No. 5: North Conway, N.H.
The Conway Scenic Railroad. (Courtesy: Mount Valley Washington Chamber of Commerce)
In honor of its 250th birthday, the New England town of North Conway is recognized on the list. “Located in the heart of the White Mountains, North Conway is a dynamic hub for year-round adventure,” says St. Louis. “And if you’ve ever thought about wanting to learn how to rock climb, it’s home to one of the best schools in the country, the International Mountain Climbing School.” The area is prime for scenic drives, with covered bridges, mountain peaks, lakes and streams serving as backdrops.
No. 6: Indianapolis
The Children’s Museum of Indianapolis will be celebrating its 90th anniversary. (Courtesy: VisitIndy.com)
Fitting for the city known as the car-racing capital of the world, Indianapolis will host the largest electric car sharing program in the U.S. next year, with 500 electric vehicles and 200 charging stations. Gourmands with wheels can take in Indianapolis’ micro farms and the opening of Tinker Flats, a renovated warehouse featuring artisanal food makers. Also to watch out for is the Children’s Museum of Indianapolis, celebrating its 90th anniversary, the eight-mile Indianapolis Cultural Trail, and the Simon Skjodt International Orangutan Center at the Indianapolis Zoo.
No. 7: Greenville, S.C.
Fluor Field in Greenville. (Courtesy: Chris Brown/VisitGreenvilleSC)
Claiming the list’s seventh spot is Greenville, S.C. There are six state parks in the area, but something else it has is mice. Nine bronze mouse sculptures have become city mascots, and there’s a scavenger hunt to help visitors explore Greenville. What they’ll find — museums, over 100 restaurants/craft beer pubs, and trails for hiking in the Blue Ridge Mountains.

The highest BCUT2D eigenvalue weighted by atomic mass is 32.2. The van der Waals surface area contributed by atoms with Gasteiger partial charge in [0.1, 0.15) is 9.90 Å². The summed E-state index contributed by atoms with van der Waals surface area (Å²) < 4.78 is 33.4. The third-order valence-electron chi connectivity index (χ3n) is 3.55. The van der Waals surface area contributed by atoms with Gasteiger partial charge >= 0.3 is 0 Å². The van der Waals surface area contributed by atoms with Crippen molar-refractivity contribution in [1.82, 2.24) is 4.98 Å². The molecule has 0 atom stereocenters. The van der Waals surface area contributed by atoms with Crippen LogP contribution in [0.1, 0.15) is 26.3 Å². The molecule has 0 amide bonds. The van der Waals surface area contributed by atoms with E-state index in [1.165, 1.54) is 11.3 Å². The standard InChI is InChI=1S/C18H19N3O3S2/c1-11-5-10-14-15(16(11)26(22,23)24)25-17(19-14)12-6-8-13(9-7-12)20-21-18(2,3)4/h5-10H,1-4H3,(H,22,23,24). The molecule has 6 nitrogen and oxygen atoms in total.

No. 8: Oakland, Calif.
Oakland’s Uptown neighborhood. (Photo: Greg Linhares/City of Oakland)
Near and dear to Lonely Planet’s heart is the city coming in eighth on the list: Oakland, Calif. “One of Lonely Planet’s offices has been in Oakland since the 1980s, so we’re well aware of its charm,” says St. Louis. Here, they’ve witnessed an influx of the Bay Area’s tastemakers setting up shop to avoid San Francisco’s rent prices. Oakland’s diverse population is reflected in its vibrant food culture, with regaled venues like the Michelin-starred Commis. There’s also plenty of nature via the nearby Redwood Regional Park and East Bay Regional Park District.
No. 9: Duluth, Minn.
The view from Oberg Mountain. (Photo: Jim Kruger/E+/Getty Images)
Another destination gaining high marks for its outdoors attributes is No. 9 on the list — Duluth, Minn. Appealing to mountain bikers will be the 26-mile Duluth Traverse, a soon-to-open, single-track trail that runs the length the city. Road trips along Highway 61 are promoted, replete with Duluth native Bob Dylan tunes serving as a soundtrack. The album of choice — Highway 61 Revisited, which turns 50 in 2015.
No. 10: Mount Shasta
Climbing Mount Shasta. (Courtesy: Shasta Cascade Wonderland Association)
Nature is also highlighted by the 10th location on the list. Mount Shasta gets recognized for family vacations, particularly lakeside camping, and Native Americans of the region consider it the Center of Creation. New Agers flock to the area for its vortexes and spiritual portals.